Research software development

  • I help develop and maintain software and the IT stack for the International Brain Laboratory.
  • I develop Datoviz, an early C/C++ engine for GPU high-performance scientific visualization.
  • I'm part of the core development team of VisPy, a GPU-based scientific visualization library.
  • I maintain phy, a Python software for large-scale electrophysiological data analysis, visualization, and manual curation.
  • I've contributed to the development of Brian, a spiking neural network simulator in Python.

Neuroscience research

  • I've developed mathematical models of spiking neural networks to study the role of spike timing in neural computation (PhD dissertation).
  • I've worked on data analysis of neural electrical recordings in rodents to validate theoretical models to experimental data (PhD dissertation).

Teaching

Shaken Baby Syndrome

For the past few years, I've been interested in the science of the so-called shaken baby syndrome (SBS), also known as abusive head trauma (AHT). This is a fascinating academic topic at the intersection of science, medecine, criminal law, and sociology.

Most healthcare and law professionals involved with child protection assume that when an infant brought to the hospital is found with specific medical findings, namely subdural and retinal hemorrhage, the child has almost certainly been a victim of inflicted traumatic head injury. The sole observation of these findings almost always leads to a social investigation and criminal prosecution for child abuse (even child murder in the worst cases). Children are frequently put in foster care, and caregivers may be convicted and incarcerated, on the sole basis of an authoritative medical report, even when there is no other evidence of abuse, trauma, or violence.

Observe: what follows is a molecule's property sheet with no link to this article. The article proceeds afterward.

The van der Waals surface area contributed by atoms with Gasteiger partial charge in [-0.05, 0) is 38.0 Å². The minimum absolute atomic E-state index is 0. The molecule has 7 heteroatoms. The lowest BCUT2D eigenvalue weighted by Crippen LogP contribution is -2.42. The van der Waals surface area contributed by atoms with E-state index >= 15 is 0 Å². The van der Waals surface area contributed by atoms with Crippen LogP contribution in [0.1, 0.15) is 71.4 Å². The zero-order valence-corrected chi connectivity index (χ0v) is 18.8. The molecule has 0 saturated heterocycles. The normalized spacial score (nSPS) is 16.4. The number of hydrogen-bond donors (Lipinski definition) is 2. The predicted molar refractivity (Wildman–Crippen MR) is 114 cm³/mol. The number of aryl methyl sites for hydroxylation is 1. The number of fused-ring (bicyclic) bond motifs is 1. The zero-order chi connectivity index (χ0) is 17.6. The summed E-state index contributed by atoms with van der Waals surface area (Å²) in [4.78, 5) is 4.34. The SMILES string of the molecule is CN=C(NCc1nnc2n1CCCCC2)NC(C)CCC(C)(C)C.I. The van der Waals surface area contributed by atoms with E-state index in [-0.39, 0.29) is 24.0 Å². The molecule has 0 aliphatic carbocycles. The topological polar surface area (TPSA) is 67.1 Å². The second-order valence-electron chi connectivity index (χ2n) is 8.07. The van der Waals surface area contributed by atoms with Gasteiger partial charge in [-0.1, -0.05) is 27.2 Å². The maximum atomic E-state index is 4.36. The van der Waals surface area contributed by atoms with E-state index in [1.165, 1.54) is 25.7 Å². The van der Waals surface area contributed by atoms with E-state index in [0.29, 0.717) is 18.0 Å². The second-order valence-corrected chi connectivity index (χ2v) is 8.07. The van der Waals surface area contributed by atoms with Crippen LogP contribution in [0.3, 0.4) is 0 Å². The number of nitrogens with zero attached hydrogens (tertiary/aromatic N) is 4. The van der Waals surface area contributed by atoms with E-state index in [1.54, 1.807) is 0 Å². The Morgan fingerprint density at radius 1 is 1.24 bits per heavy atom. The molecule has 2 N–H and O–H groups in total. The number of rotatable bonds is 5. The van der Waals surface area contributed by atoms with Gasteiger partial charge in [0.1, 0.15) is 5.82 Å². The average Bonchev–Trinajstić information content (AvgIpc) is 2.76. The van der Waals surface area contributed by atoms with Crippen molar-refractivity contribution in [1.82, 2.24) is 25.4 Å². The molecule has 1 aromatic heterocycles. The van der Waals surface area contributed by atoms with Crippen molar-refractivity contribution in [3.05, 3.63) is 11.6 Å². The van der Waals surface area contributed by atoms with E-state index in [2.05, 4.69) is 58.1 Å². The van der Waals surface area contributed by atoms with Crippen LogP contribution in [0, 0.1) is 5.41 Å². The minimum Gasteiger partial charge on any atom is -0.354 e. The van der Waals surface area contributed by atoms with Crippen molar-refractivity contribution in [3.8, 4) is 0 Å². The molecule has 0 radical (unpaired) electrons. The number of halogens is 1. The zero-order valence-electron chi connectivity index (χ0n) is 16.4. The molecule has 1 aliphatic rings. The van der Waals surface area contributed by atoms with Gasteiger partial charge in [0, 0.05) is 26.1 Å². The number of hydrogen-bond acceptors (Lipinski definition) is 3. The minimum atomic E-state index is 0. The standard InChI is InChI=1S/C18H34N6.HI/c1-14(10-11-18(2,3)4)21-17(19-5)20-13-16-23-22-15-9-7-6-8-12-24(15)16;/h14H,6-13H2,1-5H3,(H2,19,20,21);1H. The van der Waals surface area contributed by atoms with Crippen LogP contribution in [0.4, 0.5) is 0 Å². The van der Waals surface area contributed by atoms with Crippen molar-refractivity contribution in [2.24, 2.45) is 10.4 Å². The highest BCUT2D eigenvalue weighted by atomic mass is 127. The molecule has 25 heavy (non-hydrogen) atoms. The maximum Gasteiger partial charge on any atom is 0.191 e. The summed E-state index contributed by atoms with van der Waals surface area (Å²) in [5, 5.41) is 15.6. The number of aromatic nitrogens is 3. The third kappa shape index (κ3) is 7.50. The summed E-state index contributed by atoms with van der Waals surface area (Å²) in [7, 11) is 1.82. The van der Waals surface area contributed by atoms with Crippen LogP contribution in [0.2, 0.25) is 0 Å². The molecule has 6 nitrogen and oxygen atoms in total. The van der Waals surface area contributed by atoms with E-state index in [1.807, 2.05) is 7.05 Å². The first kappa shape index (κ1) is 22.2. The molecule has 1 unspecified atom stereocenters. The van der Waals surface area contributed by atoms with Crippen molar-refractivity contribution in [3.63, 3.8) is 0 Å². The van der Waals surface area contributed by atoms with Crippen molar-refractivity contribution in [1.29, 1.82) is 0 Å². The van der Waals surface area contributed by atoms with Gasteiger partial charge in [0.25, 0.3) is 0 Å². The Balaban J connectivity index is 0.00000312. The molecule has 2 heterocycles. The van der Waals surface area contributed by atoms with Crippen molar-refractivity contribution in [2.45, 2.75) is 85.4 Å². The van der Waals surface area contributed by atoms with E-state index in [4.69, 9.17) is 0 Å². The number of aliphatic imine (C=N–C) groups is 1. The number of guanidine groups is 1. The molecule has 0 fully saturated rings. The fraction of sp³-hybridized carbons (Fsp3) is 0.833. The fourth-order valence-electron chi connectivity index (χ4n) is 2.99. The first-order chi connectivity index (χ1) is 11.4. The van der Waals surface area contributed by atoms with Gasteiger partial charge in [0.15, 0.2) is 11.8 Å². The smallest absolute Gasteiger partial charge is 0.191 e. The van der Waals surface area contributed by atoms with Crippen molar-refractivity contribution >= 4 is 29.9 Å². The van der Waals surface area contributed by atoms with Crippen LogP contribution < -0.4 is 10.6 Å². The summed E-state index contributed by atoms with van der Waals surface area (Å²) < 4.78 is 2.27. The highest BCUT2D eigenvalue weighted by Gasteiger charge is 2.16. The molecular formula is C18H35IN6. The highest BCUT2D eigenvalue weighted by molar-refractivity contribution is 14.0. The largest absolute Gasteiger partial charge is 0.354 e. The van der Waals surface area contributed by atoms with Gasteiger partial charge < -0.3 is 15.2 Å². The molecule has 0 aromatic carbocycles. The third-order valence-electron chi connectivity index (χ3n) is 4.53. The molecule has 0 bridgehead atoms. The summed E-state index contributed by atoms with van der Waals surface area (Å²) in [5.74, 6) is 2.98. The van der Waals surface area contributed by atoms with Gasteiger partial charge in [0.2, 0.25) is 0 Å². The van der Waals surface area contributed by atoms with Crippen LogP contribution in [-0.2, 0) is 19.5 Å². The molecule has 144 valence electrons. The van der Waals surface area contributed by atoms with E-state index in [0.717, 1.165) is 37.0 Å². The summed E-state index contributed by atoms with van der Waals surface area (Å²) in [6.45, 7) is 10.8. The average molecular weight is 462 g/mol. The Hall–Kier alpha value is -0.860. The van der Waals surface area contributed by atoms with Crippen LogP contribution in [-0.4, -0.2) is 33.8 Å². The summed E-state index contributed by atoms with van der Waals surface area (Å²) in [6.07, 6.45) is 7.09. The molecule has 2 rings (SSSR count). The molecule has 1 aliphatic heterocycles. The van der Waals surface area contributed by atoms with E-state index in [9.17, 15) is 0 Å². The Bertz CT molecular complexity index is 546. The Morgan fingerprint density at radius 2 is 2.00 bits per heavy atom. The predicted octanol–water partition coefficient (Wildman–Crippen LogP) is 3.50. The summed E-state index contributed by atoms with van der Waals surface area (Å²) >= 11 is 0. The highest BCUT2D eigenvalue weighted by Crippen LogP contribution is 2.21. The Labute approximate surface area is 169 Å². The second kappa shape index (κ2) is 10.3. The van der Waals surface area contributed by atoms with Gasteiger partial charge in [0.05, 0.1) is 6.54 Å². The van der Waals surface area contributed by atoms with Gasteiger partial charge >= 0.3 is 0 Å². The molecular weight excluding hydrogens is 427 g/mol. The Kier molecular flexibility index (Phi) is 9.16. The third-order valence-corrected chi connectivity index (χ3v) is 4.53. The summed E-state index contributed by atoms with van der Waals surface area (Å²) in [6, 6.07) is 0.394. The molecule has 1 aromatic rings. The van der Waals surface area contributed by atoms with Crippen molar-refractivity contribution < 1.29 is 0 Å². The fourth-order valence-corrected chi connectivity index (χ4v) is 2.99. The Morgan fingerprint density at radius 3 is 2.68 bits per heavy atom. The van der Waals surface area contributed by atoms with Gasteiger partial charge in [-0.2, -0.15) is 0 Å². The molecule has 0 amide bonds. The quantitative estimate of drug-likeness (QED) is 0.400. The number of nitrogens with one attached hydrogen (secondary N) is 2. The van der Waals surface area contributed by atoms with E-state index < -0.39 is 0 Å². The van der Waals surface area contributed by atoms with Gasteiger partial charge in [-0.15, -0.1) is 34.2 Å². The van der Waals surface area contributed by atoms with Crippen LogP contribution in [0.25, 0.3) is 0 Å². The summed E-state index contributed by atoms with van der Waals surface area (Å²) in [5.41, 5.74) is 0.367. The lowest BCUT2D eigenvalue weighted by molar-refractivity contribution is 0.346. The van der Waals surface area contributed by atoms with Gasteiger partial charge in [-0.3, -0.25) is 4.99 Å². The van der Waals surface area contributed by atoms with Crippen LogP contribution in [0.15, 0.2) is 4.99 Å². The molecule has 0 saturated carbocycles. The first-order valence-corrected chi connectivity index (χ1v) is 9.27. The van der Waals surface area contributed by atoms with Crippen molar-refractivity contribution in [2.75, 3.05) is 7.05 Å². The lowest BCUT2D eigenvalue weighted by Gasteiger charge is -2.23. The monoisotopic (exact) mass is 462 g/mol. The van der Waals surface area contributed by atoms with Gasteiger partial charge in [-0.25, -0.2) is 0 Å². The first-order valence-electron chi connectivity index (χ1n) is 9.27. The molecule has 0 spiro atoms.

I experienced this kind of diagnosis myself in 2016 when my 5-month-old son was briefly given to social services after he was found with subdural and retinal hemorrhage at the hospital. Fortunately, he recovered perfectly after neurosurgery, and the childminder, once prosecuted on the sole basis of this diagnosis, was cleared four years later. Medical experts eventually ruled that the actual cause of his symptoms was not child abuse, but a neurological condition called external hydrocephalus which can also cause subdural and retinal hemorrhage.

This personal experience led me to investigate this subject in depth from an academic viewpoint. As many other researchers and physicians before me, I discovered a lack of sound scientific foundations behind medical determinations of SBS/AHT. Although the discovery of multiple unexplained traumatic injuries in a premobile infant surely warrants an investigation, isolated subdural and retinal hemorrhage may result from dozens of medical conditions such as external hydrocephalus, blood clotting disorders, or even short falls.

In fact, even the causal link between impact-free traumatic shaking and isolated retino-dural hemorrhage has a weak scientific evidence base, as shown by a 2017 systematic review performed by the Swedish governmental health agency. A systematic diagnosis process relying exclusively on these two signs comes with a great risk of missing other medical explanations, notably due to cognitive biases among clinicians and medical experts.

Since 2020, I'm the president of a French association, Adikia, who provides moral supports to victims of such misdiagnoses. I'm also working with medical, scientific, and legal experts around the world to investigate the global extent of these medical errors and miscarriages of justice, to better understand the root causes of this possible societal failure, and to find ways to better differentiate non-traumatic from traumatic medical findings in young infants.

Some references:

  • 2022: 🇫🇷 article in French newspaper Le Monde. "Cyrille Rossant, un matheux face à la justice."
  • 2022: 🇫🇷 article in French quarterly journal Revue XXI. "Contre-enquête sur les bébés secoués."